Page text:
Auditory cortex tracks both auditory and visual stimulus dynamics using low-frequency neuronal phase modulation

Huan Luo, Zuxiang Liu, David Poeppel

Research output: Contribution to journalArticle

Abstract

Integrating information across sensory domains to construct a unified representation of multi-sensory signals is a fundamental characteristic of perception in ecological contexts. One provocative hypothesis deriving from neurophysiology suggests that there exists early and direct cross-modal phase modulation. We provide evidence, based on magnetoencephalography (MEG) recordings from participants viewing audiovisual movies, that low-frequency neuronal information lies at the basis of the synergistic coordination of information across auditory and visual streams. In particular, the phase of the 2-7 Hz delta and theta band responses carries robust (in single trials) and usable information (for parsing the temporal structure) about stimulus dynamics in both sensory modalities concurrently. These experiments are the first to show in humans that a particular cortical mechanism, delta-theta phase modulation across early sensory areas, plays an important "active" role in continuously tracking naturalistic audio-visual streams, carrying dynamic multi-sensory information, and reflecting cross-sensory interaction in real time.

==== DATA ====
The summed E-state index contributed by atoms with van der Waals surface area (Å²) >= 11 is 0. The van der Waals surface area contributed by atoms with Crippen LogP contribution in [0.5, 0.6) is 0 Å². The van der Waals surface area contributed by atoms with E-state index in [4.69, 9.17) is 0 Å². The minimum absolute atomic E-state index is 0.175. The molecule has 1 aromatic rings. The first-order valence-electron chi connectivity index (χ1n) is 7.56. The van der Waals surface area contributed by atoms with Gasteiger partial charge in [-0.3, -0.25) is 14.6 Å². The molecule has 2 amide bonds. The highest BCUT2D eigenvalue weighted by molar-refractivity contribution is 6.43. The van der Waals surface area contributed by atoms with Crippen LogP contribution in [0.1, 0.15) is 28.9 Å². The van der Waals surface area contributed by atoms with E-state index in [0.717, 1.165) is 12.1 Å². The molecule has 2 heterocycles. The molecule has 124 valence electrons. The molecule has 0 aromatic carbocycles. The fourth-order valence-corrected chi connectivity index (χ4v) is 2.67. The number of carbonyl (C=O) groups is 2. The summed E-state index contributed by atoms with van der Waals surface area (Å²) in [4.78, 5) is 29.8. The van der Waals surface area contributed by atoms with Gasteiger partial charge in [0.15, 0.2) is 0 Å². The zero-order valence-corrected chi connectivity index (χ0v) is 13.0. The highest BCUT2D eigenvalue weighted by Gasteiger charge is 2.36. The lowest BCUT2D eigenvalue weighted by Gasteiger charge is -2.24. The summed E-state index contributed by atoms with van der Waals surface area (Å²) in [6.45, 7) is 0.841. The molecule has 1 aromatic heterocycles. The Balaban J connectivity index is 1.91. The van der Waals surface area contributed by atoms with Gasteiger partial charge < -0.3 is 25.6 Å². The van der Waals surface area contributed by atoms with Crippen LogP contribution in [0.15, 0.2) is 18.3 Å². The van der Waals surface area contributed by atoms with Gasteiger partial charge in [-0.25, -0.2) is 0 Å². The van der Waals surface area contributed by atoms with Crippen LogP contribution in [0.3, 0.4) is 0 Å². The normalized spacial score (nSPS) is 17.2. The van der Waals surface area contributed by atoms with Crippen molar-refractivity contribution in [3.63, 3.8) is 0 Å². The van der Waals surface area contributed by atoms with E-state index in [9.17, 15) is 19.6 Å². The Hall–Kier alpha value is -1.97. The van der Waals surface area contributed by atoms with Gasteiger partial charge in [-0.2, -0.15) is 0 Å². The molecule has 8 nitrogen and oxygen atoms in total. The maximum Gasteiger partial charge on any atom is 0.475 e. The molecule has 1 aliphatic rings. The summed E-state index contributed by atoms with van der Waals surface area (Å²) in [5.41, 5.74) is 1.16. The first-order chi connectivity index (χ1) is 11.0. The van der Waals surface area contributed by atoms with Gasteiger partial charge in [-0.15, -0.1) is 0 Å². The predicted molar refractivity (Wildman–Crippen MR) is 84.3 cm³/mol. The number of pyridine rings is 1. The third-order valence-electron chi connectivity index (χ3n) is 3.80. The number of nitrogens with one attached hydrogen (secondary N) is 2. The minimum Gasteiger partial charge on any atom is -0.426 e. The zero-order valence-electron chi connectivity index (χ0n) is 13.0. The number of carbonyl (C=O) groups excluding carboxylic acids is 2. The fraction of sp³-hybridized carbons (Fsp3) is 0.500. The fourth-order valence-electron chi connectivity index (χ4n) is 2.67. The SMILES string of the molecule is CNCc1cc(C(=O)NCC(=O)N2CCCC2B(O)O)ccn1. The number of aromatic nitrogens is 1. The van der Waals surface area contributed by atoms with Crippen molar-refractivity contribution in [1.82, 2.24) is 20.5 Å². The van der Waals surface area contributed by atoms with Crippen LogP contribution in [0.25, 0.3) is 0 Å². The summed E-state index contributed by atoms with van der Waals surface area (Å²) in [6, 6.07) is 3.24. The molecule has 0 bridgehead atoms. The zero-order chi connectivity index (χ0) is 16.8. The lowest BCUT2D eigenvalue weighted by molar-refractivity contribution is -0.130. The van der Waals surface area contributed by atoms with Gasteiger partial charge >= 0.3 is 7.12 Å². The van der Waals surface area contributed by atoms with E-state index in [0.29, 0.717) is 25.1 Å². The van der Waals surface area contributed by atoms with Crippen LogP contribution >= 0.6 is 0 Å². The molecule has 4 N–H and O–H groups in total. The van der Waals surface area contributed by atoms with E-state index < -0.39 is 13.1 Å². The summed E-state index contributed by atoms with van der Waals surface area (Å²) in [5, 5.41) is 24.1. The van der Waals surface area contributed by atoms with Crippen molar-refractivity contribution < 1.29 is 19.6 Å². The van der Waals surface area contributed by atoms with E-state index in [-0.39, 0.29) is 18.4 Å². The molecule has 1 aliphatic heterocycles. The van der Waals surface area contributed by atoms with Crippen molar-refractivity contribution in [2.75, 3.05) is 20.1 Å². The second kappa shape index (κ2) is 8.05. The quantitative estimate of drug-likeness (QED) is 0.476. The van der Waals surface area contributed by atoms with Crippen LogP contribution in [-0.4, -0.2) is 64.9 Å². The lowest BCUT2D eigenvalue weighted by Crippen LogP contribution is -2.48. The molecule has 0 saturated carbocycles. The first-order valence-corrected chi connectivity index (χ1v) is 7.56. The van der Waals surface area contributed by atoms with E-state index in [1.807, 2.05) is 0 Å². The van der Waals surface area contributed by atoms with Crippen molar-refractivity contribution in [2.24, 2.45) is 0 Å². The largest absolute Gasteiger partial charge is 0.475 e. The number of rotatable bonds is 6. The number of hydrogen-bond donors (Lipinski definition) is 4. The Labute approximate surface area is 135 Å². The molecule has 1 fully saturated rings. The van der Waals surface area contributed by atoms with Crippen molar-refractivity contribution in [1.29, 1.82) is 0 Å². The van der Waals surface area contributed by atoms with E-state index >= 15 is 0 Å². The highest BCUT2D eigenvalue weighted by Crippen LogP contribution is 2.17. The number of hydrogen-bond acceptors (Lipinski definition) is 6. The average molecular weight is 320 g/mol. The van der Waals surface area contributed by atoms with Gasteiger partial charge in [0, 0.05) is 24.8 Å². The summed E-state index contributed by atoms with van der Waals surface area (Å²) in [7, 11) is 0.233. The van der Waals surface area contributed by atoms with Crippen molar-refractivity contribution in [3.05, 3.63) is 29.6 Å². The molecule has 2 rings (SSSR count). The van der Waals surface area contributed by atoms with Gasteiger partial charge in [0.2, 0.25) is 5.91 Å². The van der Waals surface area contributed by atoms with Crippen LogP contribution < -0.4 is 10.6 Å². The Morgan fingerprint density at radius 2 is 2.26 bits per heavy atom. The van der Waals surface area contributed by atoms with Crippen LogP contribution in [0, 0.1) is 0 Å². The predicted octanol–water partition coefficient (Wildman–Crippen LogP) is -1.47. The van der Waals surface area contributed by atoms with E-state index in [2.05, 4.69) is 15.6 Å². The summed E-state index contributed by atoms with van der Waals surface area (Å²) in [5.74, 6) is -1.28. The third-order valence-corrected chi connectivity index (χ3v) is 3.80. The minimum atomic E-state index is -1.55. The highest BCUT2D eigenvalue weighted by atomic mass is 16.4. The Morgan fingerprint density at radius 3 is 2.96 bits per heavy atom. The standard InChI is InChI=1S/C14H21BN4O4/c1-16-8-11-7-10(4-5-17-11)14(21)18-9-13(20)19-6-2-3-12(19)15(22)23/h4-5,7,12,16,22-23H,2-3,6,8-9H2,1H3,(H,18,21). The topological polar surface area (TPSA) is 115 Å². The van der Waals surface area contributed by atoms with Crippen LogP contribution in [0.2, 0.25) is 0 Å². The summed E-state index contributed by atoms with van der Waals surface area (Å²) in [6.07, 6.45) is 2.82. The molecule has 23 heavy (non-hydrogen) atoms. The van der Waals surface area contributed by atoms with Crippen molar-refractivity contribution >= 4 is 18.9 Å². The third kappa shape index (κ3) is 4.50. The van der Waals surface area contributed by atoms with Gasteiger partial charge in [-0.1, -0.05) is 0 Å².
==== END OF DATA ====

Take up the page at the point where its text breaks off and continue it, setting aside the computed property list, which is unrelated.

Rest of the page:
Original languageEnglish (US)
Pages (from-to)25-26
Number of pages2
JournalPLoS Biology
Volume8
Issue number8
DOIs
StatePublished - Aug 2010

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Auditory Cortex
Phase modulation
cortex
Magnetoencephalography
Neurophysiology
Delta modulation
audiovisuals
Motion Pictures
neurophysiology
Experiments

ASJC Scopus subject areas

  • Agricultural and Biological Sciences(all)
  • Biochemistry, Genetics and Molecular Biology(all)
  • Immunology and Microbiology(all)
  • Neuroscience(all)

Cite this

Auditory cortex tracks both auditory and visual stimulus dynamics using low-frequency neuronal phase modulation. / Luo, Huan; Liu, Zuxiang; Poeppel, David.

In: PLoS Biology, Vol. 8, No. 8, 08.2010, p. 25-26.

Research output: Contribution to journalArticle

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